The current members' exhibition at the Folk Art Center, Southern Highland Craft Guild, is entitled New Traditions: Wearable Art. The exhibition will be on display until January 15, 2011. If you're anywhere near the Asheville, NC area, this is definitely worth a visit. Full disclosure: I have a piece in the exhibit.
We drove to Asheville Tuesday to see the show. Unfortunately photography is not allowed in the galleries, so I'll have to restrict myself to a brief written description of some of my favorite pieces.
Many textile media are featured in the show, and it is no surprise that the woven works were among my favorites. Eileen Hallman's Red Jacket, with structural pleating of woven shibori, was a standout in red. Another understated but beautifully executed woven shibori, of the dyed variety, was Neal Howard's Abode (Plaza Jacket).
There were many interesting jewelry entries, which I'll leave to others to describe to you, except for one, a felted piece. Breanna Rockstad-Kincaid's Bobble Neckpiece of felted merino was a bold sculptural statement but looked like it would be very comfortable on the body. And what colors!
The woven pieces I found most appealing were of very simple weave structures, brilliantly realized. Kathie Roig's Ruby Red Wrap was an elegant 4-shaft huck lace interpretation in many shades of red, and Pam Howard's Mountain Waters shawl in cotton, silk, & wool plain weave with differential shrinkage was a standout in blues—I just longed to run my hands over it, but resisted. Another intriguing woven entry was Suzanne Gernandt's One Size Fits All, a rectangular wall hanging of linen warp and a weft of commercial dress patterns cut into strips and compressed. The weave structure was a sophisticated block pattern, and the effect was of a bast-fibered cloth, with the little printed blips dotting randomly. I just couldn't take my eyes off this one.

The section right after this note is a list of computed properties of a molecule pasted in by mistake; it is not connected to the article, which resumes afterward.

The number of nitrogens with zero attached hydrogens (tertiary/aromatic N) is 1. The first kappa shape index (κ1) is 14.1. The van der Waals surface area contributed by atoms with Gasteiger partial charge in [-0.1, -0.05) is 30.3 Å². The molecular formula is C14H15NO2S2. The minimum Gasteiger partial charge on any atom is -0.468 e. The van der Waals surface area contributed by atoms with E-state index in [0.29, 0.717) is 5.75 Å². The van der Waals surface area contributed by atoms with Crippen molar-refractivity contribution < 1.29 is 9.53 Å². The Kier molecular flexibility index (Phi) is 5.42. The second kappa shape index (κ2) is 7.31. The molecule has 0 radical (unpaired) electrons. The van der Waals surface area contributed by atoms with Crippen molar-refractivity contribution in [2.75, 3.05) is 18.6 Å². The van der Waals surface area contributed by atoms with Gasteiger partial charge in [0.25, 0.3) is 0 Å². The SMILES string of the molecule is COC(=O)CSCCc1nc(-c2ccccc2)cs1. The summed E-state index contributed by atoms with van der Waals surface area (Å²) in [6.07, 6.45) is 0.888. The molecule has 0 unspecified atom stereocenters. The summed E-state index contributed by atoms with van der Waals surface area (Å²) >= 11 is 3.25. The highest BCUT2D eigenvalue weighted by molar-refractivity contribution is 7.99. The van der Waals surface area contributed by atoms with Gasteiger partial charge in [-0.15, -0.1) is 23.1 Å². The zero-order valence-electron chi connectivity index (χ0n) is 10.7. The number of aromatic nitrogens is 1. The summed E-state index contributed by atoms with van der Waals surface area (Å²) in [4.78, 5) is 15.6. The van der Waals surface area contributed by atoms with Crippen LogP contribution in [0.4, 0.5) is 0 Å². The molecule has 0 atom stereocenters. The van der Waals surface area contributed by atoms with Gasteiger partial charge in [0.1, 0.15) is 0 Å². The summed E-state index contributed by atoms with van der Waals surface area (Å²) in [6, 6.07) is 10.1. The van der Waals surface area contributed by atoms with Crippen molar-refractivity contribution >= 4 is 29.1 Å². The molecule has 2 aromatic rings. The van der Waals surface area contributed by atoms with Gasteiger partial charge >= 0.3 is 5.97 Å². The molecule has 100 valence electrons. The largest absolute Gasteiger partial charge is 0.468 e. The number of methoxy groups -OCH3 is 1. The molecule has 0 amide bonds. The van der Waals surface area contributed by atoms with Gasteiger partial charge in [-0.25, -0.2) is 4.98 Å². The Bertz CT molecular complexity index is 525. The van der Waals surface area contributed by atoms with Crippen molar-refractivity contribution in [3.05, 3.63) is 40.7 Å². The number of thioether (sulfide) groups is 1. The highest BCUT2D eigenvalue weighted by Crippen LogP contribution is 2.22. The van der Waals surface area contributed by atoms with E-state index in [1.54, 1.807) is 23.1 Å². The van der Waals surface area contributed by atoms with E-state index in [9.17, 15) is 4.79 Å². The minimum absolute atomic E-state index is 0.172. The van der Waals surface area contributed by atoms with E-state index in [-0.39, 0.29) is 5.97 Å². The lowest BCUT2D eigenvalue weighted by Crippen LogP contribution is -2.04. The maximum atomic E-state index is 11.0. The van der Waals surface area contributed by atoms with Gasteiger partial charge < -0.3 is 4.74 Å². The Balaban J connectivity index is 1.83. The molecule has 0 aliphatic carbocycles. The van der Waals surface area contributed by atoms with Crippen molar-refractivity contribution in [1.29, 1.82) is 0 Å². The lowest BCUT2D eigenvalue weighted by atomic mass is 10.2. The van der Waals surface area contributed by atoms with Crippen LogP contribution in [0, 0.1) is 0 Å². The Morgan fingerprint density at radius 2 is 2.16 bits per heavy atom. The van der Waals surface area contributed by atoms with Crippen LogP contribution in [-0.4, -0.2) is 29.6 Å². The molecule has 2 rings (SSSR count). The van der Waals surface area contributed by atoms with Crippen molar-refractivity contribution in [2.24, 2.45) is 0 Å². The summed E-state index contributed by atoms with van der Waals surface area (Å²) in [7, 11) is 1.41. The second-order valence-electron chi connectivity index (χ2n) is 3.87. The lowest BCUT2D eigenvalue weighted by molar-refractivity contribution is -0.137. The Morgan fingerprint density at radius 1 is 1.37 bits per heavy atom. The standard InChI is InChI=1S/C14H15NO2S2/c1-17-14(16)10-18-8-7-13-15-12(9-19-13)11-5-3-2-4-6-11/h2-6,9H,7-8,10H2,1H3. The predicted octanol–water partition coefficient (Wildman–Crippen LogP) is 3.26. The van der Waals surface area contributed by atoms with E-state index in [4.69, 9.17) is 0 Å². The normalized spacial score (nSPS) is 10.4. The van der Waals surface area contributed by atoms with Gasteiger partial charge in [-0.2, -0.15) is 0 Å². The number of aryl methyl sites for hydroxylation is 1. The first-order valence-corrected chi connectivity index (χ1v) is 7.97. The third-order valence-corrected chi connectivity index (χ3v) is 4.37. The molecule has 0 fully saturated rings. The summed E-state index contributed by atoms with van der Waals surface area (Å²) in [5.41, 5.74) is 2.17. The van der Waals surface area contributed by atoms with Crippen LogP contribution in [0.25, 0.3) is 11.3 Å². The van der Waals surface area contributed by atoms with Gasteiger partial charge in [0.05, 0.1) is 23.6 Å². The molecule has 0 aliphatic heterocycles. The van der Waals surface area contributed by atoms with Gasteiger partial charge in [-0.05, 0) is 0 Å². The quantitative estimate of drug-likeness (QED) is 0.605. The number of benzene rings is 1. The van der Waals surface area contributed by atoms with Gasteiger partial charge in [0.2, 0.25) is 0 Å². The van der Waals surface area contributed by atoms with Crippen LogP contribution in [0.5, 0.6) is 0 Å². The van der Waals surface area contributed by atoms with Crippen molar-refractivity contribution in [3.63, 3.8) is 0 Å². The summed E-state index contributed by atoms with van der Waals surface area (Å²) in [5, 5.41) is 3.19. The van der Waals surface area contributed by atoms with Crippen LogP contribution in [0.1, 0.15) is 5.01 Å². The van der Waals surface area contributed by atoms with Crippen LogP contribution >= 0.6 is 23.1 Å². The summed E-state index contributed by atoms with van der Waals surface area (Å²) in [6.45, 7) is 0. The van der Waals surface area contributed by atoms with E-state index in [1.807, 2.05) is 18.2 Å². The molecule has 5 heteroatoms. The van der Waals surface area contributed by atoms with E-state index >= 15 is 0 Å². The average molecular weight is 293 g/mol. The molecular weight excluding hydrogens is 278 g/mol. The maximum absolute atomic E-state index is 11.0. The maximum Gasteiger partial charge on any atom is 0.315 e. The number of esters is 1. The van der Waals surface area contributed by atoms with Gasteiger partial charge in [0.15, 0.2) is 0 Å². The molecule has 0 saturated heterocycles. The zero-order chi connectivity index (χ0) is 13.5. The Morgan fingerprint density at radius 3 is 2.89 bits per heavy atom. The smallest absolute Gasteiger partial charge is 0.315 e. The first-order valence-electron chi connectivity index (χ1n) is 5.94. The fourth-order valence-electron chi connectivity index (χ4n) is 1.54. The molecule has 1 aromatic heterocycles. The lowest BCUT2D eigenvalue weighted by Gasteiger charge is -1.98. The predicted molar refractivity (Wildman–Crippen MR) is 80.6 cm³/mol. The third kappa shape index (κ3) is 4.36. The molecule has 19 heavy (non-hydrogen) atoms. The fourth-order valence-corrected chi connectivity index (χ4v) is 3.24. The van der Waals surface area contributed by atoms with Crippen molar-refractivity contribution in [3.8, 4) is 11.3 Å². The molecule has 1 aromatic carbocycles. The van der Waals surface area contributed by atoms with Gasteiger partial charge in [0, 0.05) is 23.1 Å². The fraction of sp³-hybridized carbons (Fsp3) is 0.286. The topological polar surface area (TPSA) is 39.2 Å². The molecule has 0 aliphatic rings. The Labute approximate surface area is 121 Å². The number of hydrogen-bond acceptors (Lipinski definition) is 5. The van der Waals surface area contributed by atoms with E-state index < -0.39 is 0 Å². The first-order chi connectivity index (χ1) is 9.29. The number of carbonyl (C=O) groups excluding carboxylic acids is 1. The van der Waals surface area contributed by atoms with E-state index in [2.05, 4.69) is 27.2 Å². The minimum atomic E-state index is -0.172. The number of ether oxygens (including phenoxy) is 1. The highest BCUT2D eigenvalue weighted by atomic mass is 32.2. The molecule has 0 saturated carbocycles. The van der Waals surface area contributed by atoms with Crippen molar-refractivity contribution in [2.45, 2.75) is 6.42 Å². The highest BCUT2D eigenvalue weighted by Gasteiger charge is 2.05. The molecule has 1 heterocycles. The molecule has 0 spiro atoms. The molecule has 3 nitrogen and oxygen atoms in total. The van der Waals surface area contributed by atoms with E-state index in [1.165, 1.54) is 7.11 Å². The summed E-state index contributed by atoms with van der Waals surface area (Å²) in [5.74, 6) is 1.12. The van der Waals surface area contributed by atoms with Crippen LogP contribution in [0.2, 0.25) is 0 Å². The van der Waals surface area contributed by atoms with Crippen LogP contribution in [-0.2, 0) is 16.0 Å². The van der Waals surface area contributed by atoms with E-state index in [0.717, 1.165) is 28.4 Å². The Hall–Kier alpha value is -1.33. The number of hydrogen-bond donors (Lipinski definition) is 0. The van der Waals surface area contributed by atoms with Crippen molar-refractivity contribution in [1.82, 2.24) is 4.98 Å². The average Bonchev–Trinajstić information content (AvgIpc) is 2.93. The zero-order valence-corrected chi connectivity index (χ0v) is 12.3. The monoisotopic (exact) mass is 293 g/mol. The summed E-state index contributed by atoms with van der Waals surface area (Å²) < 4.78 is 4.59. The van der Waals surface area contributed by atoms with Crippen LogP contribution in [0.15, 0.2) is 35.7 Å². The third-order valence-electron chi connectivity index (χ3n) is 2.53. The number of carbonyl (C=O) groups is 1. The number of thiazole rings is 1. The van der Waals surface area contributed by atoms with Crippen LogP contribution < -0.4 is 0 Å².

In the knitted department a standout was Mary Nichols's Hearts and Diamonds, an entrelac and lace shawl of super-fine handspun, hand-dyed merino & silk and beads.
A collaboration between Linda MacMichael and Tim Clar, Tesoro, featured an embroidered purse with bands of kumihimo woven braids executed on a Maru Dai with 36 bobbins. These jewel-like bands definitely rewarded an up-close viewing.
There's lots more good stuff in this show. Did I mention Ruthie Cohen's Medieval Bikini fashioned entirely of sterling silver wire chainmaille? So hurry on up (or over) to Asheville to see the show. You'll love it.
And let me share a few pictures of the rest of my day in the mountains. The autumn color display is a bit past its peak, but still beautiful.
And here's a picture of a little mountain cemetery we visited just as the sun was going down.